You may have noticed those small tennis courts in such places as Niantic Park in Oak Bluffs or at the Boys and Girls Club in Edgartown. They aren’t, in fact, tennis courts for those of us who are under 5 foot 5. They’re for a sporting event called pickleball. Never heard of it? Here’s what I suggest for a quick immersion: Hie yourself over to the Boys and Girls Club in Edgartown, Monday through Thursday at 10:30 am, and try it out. You’ll be hooked immediately. Everybody is.
Here’s what you’ll find: The small court will put you close enough to the net that you’ll probably be able to lob the ball across, at least some of the time. The paddles, slightly bigger than Ping-Pong paddles, more metallic than rubbery, smack the ball with a sound like a croquet mallet, making you feel like an Olympic-style athlete.
Here’s the saving grace, though: The balls, of a thin plastic and with holes like Wiffle balls, are so light that the titan-sounding paddle smacks are smoke and mirrors for a gentle game. You could thwack someone on the head with one of these babies, and that someone might not even startle.
Steve Auerbach of Oak Bluffs now heads up a local pickleball organization, 100 strong and growing by the day. Auerbach, in 2015, knowing nothing about pickles or balls or pickleball, encountered Jay Scofield, retired sports coach from the regional high school, and Joyce Dresser, woman about town in Oak Bluffs, as they set out to put together pickleball courts. Auerbach took himself posthaste to the Boys and Girls Club, picked up a paddle, and was converted like Constantine at the sign of the cross.
Everybody appears to be reeled in hook, line, and paddle. This past Thursday, starting at 10:30 am, I watched a B and G event stocked by 10 players, all of them over 50, which is not to say pickleball is necessarily an old folks game, but the pertinent part is that anyone can play it.
Carolyn Little of Vineyard Haven said pickleball “saved me through the winter.” Bill Blakesley, who recently moved into senior housing, credits pickleball with turning his health around. “I started playing 16 months ago. It gave me the impetus to change my diet, and I dropped 65 pounds.” Jill Waxweiler of Oak Bluffs, at the end of the two-hour game-fest, and as a few of the players were breaking down the portable nets, said with a gamine grin, “I’m off to bowling!”
One of the pickleball regulars, physical therapist Larry Greenberg of West Tisbury, reached by phone, said he too had fallen hard for the sport a couple of years ago: “It’s less stressful on the joints.” He described its history going back to 1965 on Bainbridge Island, off the coast of Seattle. “Someone taped up a Ping-Pong ball to improve the badminton volley. The hybrid quality of the sport led someone to name it after the pickle boats in the harbor. A local family developed equipment, and it took off from there.”
So how do you play it? This reporter was a little concerned that the rules might be too complicated: I was reminded of the English game of cricket, famous for being incomprehensible to anyone outside the U.K. But no, Auerbach reassured me that it was easy-ish to follow. I won’t try to lay it out like a formal rulebook, but both players on a side have a turn at pitching, and each enumerates the score, so that it sounds something like, “I-1-2.” It occurred to me that any elderly player needing to keep track of an uncommon score such as pickleball’s will be fit not only physically, but cognitively.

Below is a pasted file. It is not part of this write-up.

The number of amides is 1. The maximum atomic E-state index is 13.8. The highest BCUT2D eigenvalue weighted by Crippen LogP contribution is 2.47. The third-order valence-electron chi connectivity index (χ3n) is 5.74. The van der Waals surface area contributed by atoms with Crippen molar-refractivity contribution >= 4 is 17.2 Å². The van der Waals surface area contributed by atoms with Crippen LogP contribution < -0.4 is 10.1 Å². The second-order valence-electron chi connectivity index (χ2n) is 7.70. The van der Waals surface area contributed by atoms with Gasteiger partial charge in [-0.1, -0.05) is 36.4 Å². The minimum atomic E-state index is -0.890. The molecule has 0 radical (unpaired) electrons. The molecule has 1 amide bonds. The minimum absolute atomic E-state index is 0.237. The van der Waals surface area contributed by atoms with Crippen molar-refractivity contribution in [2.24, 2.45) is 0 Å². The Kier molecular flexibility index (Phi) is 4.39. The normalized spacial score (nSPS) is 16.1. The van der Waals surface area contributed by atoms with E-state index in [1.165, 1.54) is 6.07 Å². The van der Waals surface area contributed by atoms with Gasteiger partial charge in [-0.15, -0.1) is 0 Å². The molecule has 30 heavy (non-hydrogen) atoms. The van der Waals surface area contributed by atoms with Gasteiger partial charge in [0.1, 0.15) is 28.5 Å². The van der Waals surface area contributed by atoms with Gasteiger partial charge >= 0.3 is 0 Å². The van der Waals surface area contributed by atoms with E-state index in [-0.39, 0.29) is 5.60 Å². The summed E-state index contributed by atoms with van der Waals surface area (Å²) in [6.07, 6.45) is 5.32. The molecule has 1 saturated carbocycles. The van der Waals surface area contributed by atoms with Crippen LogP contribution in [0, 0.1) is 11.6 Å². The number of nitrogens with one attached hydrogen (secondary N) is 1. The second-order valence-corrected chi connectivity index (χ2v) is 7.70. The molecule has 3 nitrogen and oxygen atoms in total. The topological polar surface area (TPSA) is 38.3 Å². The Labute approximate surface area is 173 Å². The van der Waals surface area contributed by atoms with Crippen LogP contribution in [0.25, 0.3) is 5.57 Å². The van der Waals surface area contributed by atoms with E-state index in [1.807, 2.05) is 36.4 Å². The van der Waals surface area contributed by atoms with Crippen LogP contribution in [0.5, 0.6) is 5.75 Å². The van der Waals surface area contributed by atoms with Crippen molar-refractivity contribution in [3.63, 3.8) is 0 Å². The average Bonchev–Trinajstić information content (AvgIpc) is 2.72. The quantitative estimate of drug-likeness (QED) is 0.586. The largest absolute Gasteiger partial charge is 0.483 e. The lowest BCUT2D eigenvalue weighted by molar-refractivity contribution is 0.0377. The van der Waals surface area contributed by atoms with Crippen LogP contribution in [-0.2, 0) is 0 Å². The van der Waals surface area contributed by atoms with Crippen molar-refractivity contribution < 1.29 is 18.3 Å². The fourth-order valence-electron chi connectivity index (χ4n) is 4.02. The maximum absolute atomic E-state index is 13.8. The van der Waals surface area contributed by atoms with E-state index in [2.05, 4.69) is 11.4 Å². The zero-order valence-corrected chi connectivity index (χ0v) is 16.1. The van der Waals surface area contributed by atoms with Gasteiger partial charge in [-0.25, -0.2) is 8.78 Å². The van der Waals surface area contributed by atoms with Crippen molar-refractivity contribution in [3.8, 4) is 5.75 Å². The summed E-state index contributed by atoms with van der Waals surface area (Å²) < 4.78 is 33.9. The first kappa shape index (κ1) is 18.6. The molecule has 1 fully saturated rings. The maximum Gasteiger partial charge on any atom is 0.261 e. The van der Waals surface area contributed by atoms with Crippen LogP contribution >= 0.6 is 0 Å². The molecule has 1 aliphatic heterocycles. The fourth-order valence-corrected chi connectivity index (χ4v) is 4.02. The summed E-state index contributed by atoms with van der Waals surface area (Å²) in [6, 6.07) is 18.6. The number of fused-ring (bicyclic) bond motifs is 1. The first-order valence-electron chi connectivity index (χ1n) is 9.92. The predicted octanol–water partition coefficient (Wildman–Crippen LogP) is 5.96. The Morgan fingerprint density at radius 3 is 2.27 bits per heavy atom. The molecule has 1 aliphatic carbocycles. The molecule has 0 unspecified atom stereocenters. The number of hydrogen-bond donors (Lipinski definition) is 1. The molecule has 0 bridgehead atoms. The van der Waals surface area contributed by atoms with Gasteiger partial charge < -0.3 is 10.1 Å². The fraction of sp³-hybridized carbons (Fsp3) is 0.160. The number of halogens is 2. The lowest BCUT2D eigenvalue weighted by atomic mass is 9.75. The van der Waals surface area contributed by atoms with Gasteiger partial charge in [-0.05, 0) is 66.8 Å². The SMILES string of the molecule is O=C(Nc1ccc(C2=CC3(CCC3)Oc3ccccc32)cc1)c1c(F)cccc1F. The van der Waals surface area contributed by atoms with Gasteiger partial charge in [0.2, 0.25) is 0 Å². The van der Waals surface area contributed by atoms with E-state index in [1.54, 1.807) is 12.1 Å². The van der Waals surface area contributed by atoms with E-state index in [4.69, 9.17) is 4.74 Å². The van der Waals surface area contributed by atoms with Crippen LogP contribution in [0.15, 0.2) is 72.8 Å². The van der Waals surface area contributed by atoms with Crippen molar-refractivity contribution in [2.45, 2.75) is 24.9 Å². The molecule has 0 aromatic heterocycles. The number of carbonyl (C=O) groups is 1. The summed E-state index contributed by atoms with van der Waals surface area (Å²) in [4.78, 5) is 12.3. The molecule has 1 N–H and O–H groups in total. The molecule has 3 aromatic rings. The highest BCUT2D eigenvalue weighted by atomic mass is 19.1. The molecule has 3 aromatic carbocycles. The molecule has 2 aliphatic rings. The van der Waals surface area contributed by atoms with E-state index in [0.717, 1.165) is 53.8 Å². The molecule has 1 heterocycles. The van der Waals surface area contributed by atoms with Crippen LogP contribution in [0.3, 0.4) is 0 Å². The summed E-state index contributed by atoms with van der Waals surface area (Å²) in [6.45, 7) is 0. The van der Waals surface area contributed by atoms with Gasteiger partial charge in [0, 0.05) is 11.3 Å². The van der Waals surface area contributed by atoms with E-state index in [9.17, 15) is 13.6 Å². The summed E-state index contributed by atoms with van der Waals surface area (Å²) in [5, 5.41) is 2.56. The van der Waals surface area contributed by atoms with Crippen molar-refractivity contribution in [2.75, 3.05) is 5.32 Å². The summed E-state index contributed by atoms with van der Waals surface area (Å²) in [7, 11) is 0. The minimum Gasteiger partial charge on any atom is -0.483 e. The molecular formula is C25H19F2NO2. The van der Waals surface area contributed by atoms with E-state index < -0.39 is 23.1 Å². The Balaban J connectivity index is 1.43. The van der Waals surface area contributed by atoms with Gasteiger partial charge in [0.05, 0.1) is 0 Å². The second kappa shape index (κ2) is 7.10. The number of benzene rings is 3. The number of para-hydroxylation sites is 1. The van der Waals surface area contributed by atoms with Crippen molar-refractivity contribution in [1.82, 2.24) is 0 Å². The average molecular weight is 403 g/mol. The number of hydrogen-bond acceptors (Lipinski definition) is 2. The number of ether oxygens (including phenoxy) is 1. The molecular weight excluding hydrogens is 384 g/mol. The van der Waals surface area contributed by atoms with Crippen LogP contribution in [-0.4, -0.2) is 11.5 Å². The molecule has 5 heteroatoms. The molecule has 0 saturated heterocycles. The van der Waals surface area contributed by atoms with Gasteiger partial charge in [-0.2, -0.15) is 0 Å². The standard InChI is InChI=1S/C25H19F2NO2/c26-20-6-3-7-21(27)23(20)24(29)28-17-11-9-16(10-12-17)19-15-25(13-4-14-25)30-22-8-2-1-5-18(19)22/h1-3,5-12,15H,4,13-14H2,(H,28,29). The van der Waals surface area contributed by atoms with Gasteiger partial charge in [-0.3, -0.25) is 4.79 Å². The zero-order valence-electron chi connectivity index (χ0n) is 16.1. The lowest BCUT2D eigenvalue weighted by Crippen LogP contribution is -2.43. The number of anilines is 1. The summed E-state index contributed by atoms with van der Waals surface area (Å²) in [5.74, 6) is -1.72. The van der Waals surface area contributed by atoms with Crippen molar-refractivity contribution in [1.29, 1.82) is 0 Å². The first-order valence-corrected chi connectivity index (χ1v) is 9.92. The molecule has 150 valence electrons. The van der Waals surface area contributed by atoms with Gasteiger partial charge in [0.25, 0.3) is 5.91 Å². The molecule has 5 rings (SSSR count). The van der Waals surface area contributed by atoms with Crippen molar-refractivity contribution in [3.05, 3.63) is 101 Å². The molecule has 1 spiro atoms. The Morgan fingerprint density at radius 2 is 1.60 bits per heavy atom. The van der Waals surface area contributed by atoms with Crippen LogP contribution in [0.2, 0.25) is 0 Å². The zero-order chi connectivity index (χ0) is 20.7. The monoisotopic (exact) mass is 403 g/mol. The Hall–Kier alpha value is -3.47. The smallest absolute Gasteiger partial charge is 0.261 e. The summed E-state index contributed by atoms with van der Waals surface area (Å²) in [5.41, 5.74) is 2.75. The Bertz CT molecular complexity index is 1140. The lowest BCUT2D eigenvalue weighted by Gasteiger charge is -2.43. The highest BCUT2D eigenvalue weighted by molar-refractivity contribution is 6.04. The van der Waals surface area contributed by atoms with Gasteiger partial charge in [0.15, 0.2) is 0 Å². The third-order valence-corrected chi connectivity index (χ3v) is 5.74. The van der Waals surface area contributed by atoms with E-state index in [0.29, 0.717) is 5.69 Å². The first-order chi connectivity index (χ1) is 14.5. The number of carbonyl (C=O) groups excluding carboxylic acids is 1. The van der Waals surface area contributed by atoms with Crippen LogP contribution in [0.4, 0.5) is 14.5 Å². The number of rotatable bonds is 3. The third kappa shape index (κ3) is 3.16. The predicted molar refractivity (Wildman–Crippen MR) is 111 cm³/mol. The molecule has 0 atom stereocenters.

The first two hits need to veer diagonally, and the rest is catch-as-catch can. Some good volleys occur, and even less experienced players are often able to participate in these, smacking the ball across with those terrific macho sound effects.
These morning games are played from Monday to Thursday, and all the teamsters, being older and therefore gentle-hearted as all grandparents tend to be, expressed pleasure that a $5 game contribution from each player goes to the Boys and Girls Club.
I had a great chat with CEO of the Boys and Girls Club, young Jessie Damroth, who grew up here, then later graduated from American University in D.C. and then Duke University. Talking to this beautiful and brilliant woman was like achieving a quickie graduate degree in business. The best term I learned was R.O.I. for return on investment. Not sure what it meant, but I was determined to sling it around as I performed my errands later in the day.
Ms. Damroth expressed her pride in the B and G Club, now up to 575 members this year, meaning it has grown by 274 percent in the same year. I also met young program director Jeff Duart, from the MVRHS class of 2010. He loves sports and young people, and he’s got some cool moves as a hip-hop dancer. His past progression in life involved working on a bullying and suicide hotline for Native American teens.
The club itself is a joy to enter, with deep lavender walls, picnic tables for afterschool snacks, and these rules on a whiteboard for all who enter, reminding me of the book “Everything I Know I Learned in Kindergarten,” because the same apply to this code of good behavior:
- Listen to staff
- Respect the equipment
- Respect each other
- No running
- No gum
- Eat at wood floor
- No swearing
- Keep your hands and feet to yourself
To sign up for pickleball, email Auerbach at firstname.lastname@example.org. He wants new players to know that as soon as the weather improves (it’s snowing as I write this), there will be free pickleball instruction offered on the Niantic Park courts on Tuesdays and Thursdays from 8 to 9 am.